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Math Help - Notation problems

  1. #1
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    Notation problems

    I've recently been told that dy and dx can be treated as very small numbers since they're a ratio.

    If this is true then how is the integral of dx/x = lnx ?

    it would mean that x' = dx
    Which means that dx=1

    Could anyone explain?
    Thanks!
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  2. #2
    MHF Contributor Siron's Avatar
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    Re: Notation problems

    If you want to calculate:
    \int \frac{dx}{x}, the primitive is indeed \ln(x)+C

    What do you mean with x'=dx and so dx=1?

    Do you know what dx is? if you don't I think it can be useful to look at the meaning of the limit definition of the definite integral. Are you familiar with that? ...
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  3. #3
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    Re: Notation problems

    dx represents the change in x,
    so it's just a number right?
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  4. #4
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    Re: Notation problems

    Quote Originally Posted by elieh View Post
    dx represents the change in x,
    so it's just a number right?
    That is certainly historically correct. It maybe that dx is just an artifact of history. I knew an American analyst who refused to use it.
    He would simply write  \int_a^b f whereas most would write  \int_a^b {f(x)dx} .

    I have been guilty of telling students that artifact simply reminds what the variable of integration is.

    So in your question \int_a^b {dx}=\int_a^b {1dx}=\left. x \right|_{x = a}^b
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  5. #5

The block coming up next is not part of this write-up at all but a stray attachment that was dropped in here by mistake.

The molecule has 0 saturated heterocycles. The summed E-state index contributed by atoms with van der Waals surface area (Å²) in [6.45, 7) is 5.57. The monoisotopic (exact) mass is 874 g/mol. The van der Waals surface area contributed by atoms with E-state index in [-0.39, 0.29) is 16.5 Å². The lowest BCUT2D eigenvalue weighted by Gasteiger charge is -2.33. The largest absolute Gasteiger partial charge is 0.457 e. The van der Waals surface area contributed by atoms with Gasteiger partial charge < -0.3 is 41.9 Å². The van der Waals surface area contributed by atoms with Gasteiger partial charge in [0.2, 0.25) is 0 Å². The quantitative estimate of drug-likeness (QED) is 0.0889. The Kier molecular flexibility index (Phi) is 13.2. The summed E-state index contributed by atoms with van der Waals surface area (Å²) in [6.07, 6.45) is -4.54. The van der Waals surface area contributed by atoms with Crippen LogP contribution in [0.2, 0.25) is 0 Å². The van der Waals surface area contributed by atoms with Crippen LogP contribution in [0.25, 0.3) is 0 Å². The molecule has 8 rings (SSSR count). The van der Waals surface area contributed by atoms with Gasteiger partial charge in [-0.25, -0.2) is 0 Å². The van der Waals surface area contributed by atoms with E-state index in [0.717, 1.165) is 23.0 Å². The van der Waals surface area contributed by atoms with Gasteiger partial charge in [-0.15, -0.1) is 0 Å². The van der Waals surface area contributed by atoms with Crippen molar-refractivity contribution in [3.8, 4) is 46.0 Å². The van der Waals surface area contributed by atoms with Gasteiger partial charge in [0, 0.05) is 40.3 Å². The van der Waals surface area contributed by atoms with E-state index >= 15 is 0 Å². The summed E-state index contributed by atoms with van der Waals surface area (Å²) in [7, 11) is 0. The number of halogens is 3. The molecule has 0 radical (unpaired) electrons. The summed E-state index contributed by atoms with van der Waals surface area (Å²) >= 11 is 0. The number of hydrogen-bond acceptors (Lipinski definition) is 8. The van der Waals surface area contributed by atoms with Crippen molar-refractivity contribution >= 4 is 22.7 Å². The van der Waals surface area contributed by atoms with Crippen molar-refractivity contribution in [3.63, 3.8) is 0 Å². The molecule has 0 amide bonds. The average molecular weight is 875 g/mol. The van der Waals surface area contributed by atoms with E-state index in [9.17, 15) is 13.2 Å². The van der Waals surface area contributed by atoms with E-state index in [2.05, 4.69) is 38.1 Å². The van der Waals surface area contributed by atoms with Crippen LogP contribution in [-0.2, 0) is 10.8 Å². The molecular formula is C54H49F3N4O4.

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    Re: Notation problems

    Makes sense, so I'm assuming that dx is negligible.
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  6. #6
    MHF Contributor Siron's Avatar
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    Re: Notation problems

    What I want to say was that dx has definitely a meaning if you take a closer look to the geometric aspect of definite integrals. But in the case of indefinite integrals I agree with what Plato said.

    Meaning in case of definite integrals:
    Why do you calculate integrals? Probably you know that (calculating the area under a curve). If you have given a curve of the function f and you want to calculate the area in an interval [a,b] then you've to calculate:
    \int_{a}^{b}f(x)dx
    If you're going to take a closer look tot the geometric aspect you're going to divide the interval [a,b] in n equal part intervals with length \Delta (x_i)=\frac{b-a}{n} and height f(x'_i), if you want to calculate the area then you've to make the sum of the area's of all the part intervals that means:
    \sum f(x'_i)\cdot \Delta(x_i)
    But you want a very good approximation of the area under the curve so limits will be a solution for that:
    \lim_{n\to \infty} \left(\sum_{i=1}^{n} f(x'_i)\cdot \Delta(x_i)\right)
    Because the approximation will be better if the length of the part intervals is very small that means you want \Delta(x_i) as small as possible (so you'll get more part intervals and so the approximation of the area under the curve will be better)
    Because if  n \to \infty then  \Delta(x_i)=\frac{b-a}{n} \to 0 . So dx is the length of a very small part interval.
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